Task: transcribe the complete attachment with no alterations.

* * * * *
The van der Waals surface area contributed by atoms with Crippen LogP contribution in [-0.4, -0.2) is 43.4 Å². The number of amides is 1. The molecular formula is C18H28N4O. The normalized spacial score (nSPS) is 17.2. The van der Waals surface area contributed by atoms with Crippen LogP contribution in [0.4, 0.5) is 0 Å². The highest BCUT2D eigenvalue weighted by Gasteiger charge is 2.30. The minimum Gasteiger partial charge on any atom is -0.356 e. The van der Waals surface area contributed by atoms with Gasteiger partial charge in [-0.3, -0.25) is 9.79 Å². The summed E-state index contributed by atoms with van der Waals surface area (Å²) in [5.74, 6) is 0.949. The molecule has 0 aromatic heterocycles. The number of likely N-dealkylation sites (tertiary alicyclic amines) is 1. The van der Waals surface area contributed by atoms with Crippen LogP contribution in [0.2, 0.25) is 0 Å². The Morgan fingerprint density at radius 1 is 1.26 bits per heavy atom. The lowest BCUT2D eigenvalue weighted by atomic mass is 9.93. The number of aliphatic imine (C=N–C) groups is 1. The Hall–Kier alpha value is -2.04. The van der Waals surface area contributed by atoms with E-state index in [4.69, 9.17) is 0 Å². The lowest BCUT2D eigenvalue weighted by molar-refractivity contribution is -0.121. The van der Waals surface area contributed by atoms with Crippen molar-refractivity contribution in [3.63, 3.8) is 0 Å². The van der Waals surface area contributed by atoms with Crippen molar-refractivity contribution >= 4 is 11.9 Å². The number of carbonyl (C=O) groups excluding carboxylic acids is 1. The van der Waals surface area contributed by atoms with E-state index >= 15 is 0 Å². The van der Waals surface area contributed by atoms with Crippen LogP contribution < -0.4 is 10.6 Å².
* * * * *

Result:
The van der Waals surface area contributed by atoms with Crippen LogP contribution in [-0.4, -0.2) is 43.4 Å². The number of amides is 1. The molecular formula is C18H28N4O. The normalized spacial score (nSPS) is 17.2. The van der Waals surface area contributed by atoms with Crippen LogP contribution in [0.4, 0.5) is 0 Å². The highest BCUT2D eigenvalue weighted by Gasteiger charge is 2.30. The minimum Gasteiger partial charge on any atom is -0.356 e. The van der Waals surface area contributed by atoms with Gasteiger partial charge in [-0.3, -0.25) is 9.79 Å². The summed E-state index contributed by atoms with van der Waals surface area (Å²) in [5.74, 6) is 0.949. The molecule has 0 aromatic heterocycles. The number of likely N-dealkylation sites (tertiary alicyclic amines) is 1. The van der Waals surface area contributed by atoms with Crippen LogP contribution in [0.2, 0.25) is 0 Å². The Morgan fingerprint density at radius 1 is 1.26 bits per heavy atom. The lowest BCUT2D eigenvalue weighted by atomic mass is 9.93. The number of aliphatic imine (C=N–C) groups is 1. The Hall–Kier alpha value is -2.04. The van der Waals surface area contributed by atoms with E-state index in [4.69, 9.17) is 0 Å². The lowest BCUT2D eigenvalue weighted by molar-refractivity contribution is -0.121. The van der Waals surface area contributed by atoms with Crippen molar-refractivity contribution in [3.63, 3.8) is 0 Å². The van der Waals surface area contributed by atoms with Crippen molar-refractivity contribution >= 4 is 11.9 Å². The number of carbonyl (C=O) groups excluding carboxylic acids is 1. The van der Waals surface area contributed by atoms with E-state index >= 15 is 0 Å². The van der Waals surface area contributed by atoms with Crippen LogP contribution < -0.4 is 10.6 Å².